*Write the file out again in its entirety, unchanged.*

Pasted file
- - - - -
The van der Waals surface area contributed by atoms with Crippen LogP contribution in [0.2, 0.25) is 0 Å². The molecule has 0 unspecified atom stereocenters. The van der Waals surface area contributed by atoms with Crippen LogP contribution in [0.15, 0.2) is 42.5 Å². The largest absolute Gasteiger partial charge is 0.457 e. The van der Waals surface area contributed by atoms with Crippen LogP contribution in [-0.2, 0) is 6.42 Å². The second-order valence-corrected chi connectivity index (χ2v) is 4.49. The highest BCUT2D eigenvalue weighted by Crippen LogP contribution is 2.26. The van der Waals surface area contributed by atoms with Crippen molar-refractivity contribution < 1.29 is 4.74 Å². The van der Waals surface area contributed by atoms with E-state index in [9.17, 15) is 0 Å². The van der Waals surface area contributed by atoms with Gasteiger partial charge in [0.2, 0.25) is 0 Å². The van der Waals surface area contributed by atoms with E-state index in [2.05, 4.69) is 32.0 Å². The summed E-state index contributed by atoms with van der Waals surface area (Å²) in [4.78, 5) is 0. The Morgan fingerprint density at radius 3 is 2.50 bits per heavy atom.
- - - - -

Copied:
The van der Waals surface area contributed by atoms with Crippen LogP contribution in [0.2, 0.25) is 0 Å². The molecule has 0 unspecified atom stereocenters. The van der Waals surface area contributed by atoms with Crippen LogP contribution in [0.15, 0.2) is 42.5 Å². The largest absolute Gasteiger partial charge is 0.457 e. The van der Waals surface area contributed by atoms with Crippen LogP contribution in [-0.2, 0) is 6.42 Å². The second-order valence-corrected chi connectivity index (χ2v) is 4.49. The highest BCUT2D eigenvalue weighted by Crippen LogP contribution is 2.26. The van der Waals surface area contributed by atoms with Crippen molar-refractivity contribution < 1.29 is 4.74 Å². The van der Waals surface area contributed by atoms with E-state index in [9.17, 15) is 0 Å². The van der Waals surface area contributed by atoms with Gasteiger partial charge in [0.2, 0.25) is 0 Å². The van der Waals surface area contributed by atoms with E-state index in [2.05, 4.69) is 32.0 Å². The summed E-state index contributed by atoms with van der Waals surface area (Å²) in [4.78, 5) is 0. The Morgan fingerprint density at radius 3 is 2.50 bits per heavy atom.